Seriously, even I lasted longer than that. https://t.co/em6bn13KCk— Tim Farron (@timfarron) June 17, 2021
Not very long ago at all, I was writing about the DUP after Arlene. Now her successor has gone after less than three weeks.
The key issue here was not conversion therapy, but a hoarier chestnut: the question of passing an Irish Language Act for Northern Ireland, which would put into law the commitments made by all political parties in January last year when devolution was restored. The details don't especially matter; the point is that the DUP have made an exceptionally poor choice of battleground here.
As I wrote two years ago (scanned here) the continued presence of Northern Ireland in the United Kingdom requires the Union to retain the loyalty of voters in the convinceable middle. These voters could foreseeably be persuaded to join a united Ireland, if three things happen:
- Brexit turns out badly (✔️)
- Unionism continues to be worse than Nationalism at appealing to its own core vote and not engaging with the centre (✔️)
- There is a better offer on the table from Nationalists (currently quite far from being achieved, and in particular the need for Nationalists to find a convincing narrative on health services is even more acute after the last year).
But it's the second point that has produced many unforced errors from the DUP, including the current issue. There is no good reason to oppose an Irish Language Act. The sums of money involved are ridiculously small, especially compared with the amount of taxpayers' money lost through the Renewable Heating Initiative scandal, which was largely on the DUP's watch. But the money is not the important bit. The message is. And the message from the DUP is that anyone with the slightest hint of affection for the Irish language is not welcome in their vision of Northern Ireland.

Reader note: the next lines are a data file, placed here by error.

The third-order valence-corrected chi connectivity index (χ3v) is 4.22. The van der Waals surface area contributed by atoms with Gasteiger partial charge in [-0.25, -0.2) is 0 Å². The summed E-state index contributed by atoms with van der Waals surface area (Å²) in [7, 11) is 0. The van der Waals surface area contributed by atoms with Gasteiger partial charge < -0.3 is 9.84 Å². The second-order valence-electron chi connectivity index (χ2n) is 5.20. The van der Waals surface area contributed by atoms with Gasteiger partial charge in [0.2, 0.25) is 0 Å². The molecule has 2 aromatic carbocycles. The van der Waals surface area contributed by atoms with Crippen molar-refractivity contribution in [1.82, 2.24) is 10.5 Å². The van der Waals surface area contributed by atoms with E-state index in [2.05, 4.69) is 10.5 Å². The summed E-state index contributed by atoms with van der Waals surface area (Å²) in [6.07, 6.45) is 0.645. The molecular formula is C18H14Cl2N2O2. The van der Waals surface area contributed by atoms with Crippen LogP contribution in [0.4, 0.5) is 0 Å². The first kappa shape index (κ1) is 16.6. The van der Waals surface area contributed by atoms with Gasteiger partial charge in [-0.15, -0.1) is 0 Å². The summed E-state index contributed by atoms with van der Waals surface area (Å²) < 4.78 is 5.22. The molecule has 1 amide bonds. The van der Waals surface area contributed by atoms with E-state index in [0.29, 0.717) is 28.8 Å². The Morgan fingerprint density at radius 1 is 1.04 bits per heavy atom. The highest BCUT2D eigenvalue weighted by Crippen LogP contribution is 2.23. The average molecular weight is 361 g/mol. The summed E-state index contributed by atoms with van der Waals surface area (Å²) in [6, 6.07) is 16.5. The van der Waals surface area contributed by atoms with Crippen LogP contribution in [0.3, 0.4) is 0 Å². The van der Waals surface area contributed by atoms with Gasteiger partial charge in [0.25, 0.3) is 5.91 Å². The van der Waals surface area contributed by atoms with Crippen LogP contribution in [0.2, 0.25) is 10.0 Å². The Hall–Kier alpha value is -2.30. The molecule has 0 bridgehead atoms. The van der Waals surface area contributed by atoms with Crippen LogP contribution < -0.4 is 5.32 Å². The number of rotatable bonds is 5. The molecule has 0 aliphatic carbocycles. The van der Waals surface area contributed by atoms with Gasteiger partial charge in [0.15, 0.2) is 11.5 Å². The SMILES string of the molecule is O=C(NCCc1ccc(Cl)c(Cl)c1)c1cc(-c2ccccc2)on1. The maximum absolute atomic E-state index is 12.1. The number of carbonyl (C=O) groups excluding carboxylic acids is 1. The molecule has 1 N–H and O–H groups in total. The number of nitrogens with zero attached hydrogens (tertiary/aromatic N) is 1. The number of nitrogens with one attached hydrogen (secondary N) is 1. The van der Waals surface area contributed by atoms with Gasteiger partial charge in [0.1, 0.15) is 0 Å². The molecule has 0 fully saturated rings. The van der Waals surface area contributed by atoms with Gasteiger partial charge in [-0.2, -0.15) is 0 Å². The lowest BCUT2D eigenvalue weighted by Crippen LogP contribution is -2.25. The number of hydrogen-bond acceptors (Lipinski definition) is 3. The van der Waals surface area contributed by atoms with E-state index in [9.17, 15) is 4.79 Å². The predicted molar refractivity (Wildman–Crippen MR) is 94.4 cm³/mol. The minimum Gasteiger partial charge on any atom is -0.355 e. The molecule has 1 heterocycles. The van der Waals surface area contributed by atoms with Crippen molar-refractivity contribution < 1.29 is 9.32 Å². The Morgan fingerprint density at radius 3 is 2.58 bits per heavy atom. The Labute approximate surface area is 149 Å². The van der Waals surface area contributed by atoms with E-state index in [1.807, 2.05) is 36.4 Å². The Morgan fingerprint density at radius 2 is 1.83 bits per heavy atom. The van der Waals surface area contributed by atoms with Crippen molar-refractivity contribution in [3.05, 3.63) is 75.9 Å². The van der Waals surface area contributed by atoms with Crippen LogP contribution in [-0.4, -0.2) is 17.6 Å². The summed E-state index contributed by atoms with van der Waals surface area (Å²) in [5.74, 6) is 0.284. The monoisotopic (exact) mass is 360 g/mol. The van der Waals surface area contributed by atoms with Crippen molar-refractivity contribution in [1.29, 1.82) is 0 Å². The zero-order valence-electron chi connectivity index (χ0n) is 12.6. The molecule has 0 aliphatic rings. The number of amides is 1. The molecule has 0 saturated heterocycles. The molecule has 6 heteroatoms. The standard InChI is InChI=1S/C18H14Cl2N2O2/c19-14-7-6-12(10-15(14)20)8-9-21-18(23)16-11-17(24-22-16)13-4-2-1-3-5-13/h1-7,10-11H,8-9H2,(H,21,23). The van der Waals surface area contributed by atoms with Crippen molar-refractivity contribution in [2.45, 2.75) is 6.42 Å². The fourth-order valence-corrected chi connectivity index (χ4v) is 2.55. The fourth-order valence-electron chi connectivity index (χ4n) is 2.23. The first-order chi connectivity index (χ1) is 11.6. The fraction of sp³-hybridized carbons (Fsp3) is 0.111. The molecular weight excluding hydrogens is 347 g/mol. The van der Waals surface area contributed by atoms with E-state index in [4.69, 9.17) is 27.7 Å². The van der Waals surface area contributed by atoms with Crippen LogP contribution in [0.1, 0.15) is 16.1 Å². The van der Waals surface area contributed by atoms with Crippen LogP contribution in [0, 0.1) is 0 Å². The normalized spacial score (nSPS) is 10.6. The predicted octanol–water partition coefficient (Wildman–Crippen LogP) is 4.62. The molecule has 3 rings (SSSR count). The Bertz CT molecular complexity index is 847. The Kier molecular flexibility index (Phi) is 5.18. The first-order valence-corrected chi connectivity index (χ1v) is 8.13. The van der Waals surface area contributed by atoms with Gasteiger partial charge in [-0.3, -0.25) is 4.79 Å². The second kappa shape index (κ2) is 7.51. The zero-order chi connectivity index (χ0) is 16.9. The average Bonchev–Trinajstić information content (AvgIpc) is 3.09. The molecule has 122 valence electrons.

I happen to live in a country with three official languages, and have looked at similar situations in a number of other places. We are no longer in the 1920s, when large parts of Europe (including the minority in Northern Ireland) found themselves under governments that they had not chosen, which a linguistic regime designed for the convenience of the locally ascendant faction. These are the 2020s. Enhanced language rights for minorities (or indeed sometimes for majorities) do not reduce the rights of anybody else. It is not a zero-sum game, unless you choose to make it so, as the DUP have done; and if you make that choice, you are probably going to end up on the wrong side of history.
To this strategic error, Poots added tactical clumsiness. We woke yesterday to the news that he had conceded that if the Assembly failed to pass an Irish Language Act, Westminster would step in and legislate, as it has done over abortion and equal marriage (also issues where the DUP were on the losing side). In other words, he stuck to a hardline position and failed to deliver, and does not even appear to have extracted any side concessions.
But the final straw appears to be that he totally failed to keep party colleagues in the loop as to what he was discussing. The Assembly convened to appoint Poots' nominee, Paul Givan, as the new First Minister, but only four of the DUP's MLAs actually supported the move. Party officers met in the evening and informed Poots that he had lost their confidence, and he resigned, the final act taking even less time than his defenestration of Arlene Foster (which now looks like a flash-in-the-pan tactical success rather than the fruition of a deep-seated strategic plan).
Some people saw this coming. I have had good relations with Sir Jeffrey Donaldson for twenty-five years, and I hope he will not mind my quoting a private communication here. When he lost the leadership election to Poots last month, I sent him a very brief sympathy note consisting of the two words "Next time!!!" His reply was "Could come sooner than expected……" He was right, and I guess he had a pretty clear view of the inherent weaknesses of Poots' leadership; he would hardly have contested the election against him otherwise.
The next DUP leader (whether Sir Jeffrey or not) has a fundamental choice to make: will they continue to fight the cultural battles of the past, leading the party to cater solely for a dwindling but still significant minority of voters, and hoping against hope that Irish Nationalists do not get their act together to make the centre ground a better offer? Or will they try and create a post-Brexit Northern Ireland that actually works for all of its citizens, showing willingness to listen to the business community on how to manage the new border situation and telling their supporters that bilingual signage doesn't take anything away from them and does make the Union more viable in the long term? It's a question not just of the survival of the DUP but (if you care about it) of Northern Ireland as a viable part of the UK.